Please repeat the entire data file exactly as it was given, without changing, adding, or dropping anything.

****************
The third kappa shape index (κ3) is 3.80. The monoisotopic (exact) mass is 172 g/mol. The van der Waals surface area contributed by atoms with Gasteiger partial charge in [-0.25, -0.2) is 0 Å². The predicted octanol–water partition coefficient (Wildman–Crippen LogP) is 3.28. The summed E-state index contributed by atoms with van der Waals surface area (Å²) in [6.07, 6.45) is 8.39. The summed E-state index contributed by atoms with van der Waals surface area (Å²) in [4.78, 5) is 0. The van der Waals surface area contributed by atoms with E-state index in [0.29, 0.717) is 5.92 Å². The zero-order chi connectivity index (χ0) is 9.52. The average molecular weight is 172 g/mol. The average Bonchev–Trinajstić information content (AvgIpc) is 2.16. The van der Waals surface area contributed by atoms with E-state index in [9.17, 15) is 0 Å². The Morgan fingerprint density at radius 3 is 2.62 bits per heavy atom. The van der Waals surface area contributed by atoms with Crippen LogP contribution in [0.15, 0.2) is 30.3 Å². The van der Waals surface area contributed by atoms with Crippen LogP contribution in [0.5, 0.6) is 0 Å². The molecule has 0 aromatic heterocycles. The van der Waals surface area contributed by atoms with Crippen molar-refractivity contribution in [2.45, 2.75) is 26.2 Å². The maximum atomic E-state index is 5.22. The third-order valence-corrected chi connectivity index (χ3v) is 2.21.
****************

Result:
The third kappa shape index (κ3) is 3.80. The monoisotopic (exact) mass is 172 g/mol. The van der Waals surface area contributed by atoms with Gasteiger partial charge in [-0.25, -0.2) is 0 Å². The predicted octanol–water partition coefficient (Wildman–Crippen LogP) is 3.28. The summed E-state index contributed by atoms with van der Waals surface area (Å²) in [6.07, 6.45) is 8.39. The summed E-state index contributed by atoms with van der Waals surface area (Å²) in [4.78, 5) is 0. The van der Waals surface area contributed by atoms with E-state index in [0.29, 0.717) is 5.92 Å². The zero-order chi connectivity index (χ0) is 9.52. The average molecular weight is 172 g/mol. The average Bonchev–Trinajstić information content (AvgIpc) is 2.16. The van der Waals surface area contributed by atoms with E-state index in [9.17, 15) is 0 Å². The Morgan fingerprint density at radius 3 is 2.62 bits per heavy atom. The van der Waals surface area contributed by atoms with Crippen LogP contribution in [0.15, 0.2) is 30.3 Å². The van der Waals surface area contributed by atoms with Crippen LogP contribution in [0.5, 0.6) is 0 Å². The molecule has 0 aromatic heterocycles. The van der Waals surface area contributed by atoms with Crippen molar-refractivity contribution in [2.45, 2.75) is 26.2 Å². The maximum atomic E-state index is 5.22. The third-order valence-corrected chi connectivity index (χ3v) is 2.21.